Figure 1.4 – A hexacopter

Figure 1.4 – A hexacopter

  • Eight motors or octocopter: An octocopter, as the name suggests, has 8 arms placed at 45 degrees to each other. It is an extended version of a hexacopter that can lift more weight and comes in large sizes. These are aerodynamically more stable but also more heavy and power-hungry vehicles:
Figure 1.5 – An octocopter

Figure 1.5 – An octocopter

  • Eight motors (in Quad) or octa-quad: The octa-quad model is not very famous in the commercial market. It is a good configuration carrying more weight in the small configurations. It’s a quadcopter with four arms and two motors placed on the top and bottom of each arm for producing more thrust in less form factor. These types of drones are mainly used to maintain a good size-to-weight ratio:
Figure 1.6 – An octa-quad

Figure 1.6 – An octa-quad

  • 12 motors (in Hexa) or deca-hexa copter: The deca-hexa, as the name suggests, has 12 motors on 6 arms placed upside down. These configurations are used for larger drones, such as passenger-carrying drones or heavy cargo drones. These have bigger-sized motors and bigger load capacity and form factor:
Figure 1.7 – A deca-hexa copter

Figure 1.7 – A deca-hexa copter

The preceding configuration is used as per the decided payload, load-carrying capacity, and applications.

Fixed-wing drone

A fixed-wing drone, as the name suggests, is a standard airfoil wing-based design where the wing serves as a key lift generator for the system and a single motor (push/pull) helps to cruise in the air. The cruise speed helps to generate adequate lift via wings to travel in the air, and control surfaces work to give direction in the air:

Figure 1.8 – A fixed-wing drone

Figure 1.8 – A fixed-wing drone

Fixed-wing VTOL or hybrid drone

Vertical take-off and landing (VTOL) aircraft, also called hybrid aircraft, is assisted by four motors to lift off in the air and later transition into a fixed-wing aircraft. This type of drone does not require a long runway unlike fixed-wing drones. It take off and land like a multicopter from a single place and cruises like a fixed-wing aircraft:

Figure 1.9 – A fixed-wing VTOL

Figure 1.9 – A fixed-wing VTOL

Tilt-rotor drone

A tilt-rotor drone comes under the category of fixed-wing VTOL hybrid drones that take off and land like a multirotor and cruise like a fixed-wing drone. The only difference between these drones and fixed-wing VTOL drones is that these drones work on the principle of differential thrust and have common motors for cruise and take-off. The same motors are used as take-off lifter motors, change their angle from 90 degrees to 180 degrees during transition, and are used as cruise motors.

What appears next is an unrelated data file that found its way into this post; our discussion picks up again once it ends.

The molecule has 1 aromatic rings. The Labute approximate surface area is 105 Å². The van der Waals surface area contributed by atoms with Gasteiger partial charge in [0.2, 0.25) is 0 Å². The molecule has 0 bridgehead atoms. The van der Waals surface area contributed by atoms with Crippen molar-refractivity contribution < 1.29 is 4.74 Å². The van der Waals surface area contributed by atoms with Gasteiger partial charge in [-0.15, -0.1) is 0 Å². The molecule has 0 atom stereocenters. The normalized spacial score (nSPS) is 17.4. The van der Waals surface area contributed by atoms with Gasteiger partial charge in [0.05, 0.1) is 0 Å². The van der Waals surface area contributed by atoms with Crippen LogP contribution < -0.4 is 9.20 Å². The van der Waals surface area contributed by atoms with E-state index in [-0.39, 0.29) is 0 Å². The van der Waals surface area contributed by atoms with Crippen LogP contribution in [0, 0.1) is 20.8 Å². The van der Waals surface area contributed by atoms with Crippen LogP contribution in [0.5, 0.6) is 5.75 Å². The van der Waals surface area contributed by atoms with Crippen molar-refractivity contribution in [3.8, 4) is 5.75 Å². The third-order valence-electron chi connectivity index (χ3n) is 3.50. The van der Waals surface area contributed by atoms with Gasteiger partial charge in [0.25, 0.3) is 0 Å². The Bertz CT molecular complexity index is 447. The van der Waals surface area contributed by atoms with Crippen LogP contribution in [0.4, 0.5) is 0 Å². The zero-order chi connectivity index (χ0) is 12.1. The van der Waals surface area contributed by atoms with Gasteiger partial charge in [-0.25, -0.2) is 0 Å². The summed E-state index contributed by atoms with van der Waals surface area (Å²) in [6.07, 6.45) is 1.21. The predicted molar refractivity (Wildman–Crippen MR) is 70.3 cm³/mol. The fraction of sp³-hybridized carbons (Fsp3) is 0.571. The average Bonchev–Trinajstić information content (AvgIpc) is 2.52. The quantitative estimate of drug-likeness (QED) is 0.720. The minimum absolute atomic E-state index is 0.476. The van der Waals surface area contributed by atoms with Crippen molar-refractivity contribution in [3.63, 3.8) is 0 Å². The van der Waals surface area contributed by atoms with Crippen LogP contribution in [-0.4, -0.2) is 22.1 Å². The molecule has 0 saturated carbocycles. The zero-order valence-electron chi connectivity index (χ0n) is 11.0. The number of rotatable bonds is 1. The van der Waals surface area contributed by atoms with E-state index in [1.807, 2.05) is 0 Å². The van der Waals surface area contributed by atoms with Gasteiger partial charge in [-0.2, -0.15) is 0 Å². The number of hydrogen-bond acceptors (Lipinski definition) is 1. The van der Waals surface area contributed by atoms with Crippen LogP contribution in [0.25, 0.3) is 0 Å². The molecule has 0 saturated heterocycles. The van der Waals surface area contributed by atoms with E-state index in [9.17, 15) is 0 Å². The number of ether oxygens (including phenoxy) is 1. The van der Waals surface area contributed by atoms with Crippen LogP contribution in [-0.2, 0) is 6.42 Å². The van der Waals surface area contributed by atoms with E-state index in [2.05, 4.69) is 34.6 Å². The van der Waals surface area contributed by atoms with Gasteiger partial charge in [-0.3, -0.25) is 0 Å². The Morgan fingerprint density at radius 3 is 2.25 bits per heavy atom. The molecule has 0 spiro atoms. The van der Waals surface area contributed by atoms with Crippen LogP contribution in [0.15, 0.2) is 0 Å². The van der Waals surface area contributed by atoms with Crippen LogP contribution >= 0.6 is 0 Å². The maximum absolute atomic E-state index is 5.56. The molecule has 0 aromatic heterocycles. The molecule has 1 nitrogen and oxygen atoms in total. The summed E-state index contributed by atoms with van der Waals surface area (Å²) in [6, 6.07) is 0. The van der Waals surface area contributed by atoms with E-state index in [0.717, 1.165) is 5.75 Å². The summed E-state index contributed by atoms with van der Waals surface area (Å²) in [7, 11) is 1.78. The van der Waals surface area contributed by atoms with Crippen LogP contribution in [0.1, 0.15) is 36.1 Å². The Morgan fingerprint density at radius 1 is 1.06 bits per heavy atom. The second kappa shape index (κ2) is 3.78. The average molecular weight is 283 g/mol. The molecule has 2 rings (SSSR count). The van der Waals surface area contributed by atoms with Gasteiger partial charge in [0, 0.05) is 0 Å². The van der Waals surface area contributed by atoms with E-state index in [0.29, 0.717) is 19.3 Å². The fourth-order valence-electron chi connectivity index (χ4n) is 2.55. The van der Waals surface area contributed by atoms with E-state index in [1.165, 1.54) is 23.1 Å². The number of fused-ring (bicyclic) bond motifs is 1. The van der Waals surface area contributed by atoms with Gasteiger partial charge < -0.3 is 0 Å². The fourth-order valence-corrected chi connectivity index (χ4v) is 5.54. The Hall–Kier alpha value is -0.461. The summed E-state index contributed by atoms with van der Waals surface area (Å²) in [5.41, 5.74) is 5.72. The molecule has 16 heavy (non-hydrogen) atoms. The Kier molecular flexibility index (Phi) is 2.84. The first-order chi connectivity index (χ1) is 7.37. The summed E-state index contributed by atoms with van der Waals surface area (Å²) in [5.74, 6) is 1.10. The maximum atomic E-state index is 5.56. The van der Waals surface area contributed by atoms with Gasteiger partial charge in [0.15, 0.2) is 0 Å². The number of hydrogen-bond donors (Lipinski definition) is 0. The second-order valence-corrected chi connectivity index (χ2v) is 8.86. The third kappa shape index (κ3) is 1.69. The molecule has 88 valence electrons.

These drones give much more efficiency than a fixed-wing VTOL since the number of motors is reduced and power consumption is also reduced:

Figure 1.10 – A tilt-rotor hybrid drone

Figure 1.10 – A tilt-rotor hybrid drone

Hence, we have seen different types of drones. These drones can be built in different weight and size categories, but to differentiate them based on their weight profile, the Directorate General of Civil Aviation (DGCA) in India has classified drones into five categories:

  • Nano: Any drones less than or equal to 250 grams come under the category of nano drones
  • Micro: Any drones between 250 grams and 2 kilograms come under the category of micro drones
  • Small: Any drones between 2 kilograms and 25 kilograms come under the category of small drones
  • Medium: Drones that are greater than 25 kilograms and less than or equal to 150 kilograms
  • Large: Drones that are greater than 150 kilograms

We have now studied different types of drones based on their structure and application, but we haven’t yet studied what’s actually inside the drone and the systems it contains. In the following sections, we will understand the composition of a drone and bifurcate it into different categories.

System composition of a UAV

A UAV has many systems and subsystems that enable it to fly in the air and do missions automatically with safety and precision. These systems are a combination of hardware and software that perform their respective tasks to keep the system under control and stable in the air:

Figure 1.11 – Overview of a drone system

Figure 1.11 – Overview of a drone system

Now that we have seen the system composition of a UAV, let us look at the major mechanical and structural components of drones.

Major mechanical and structural components of a drone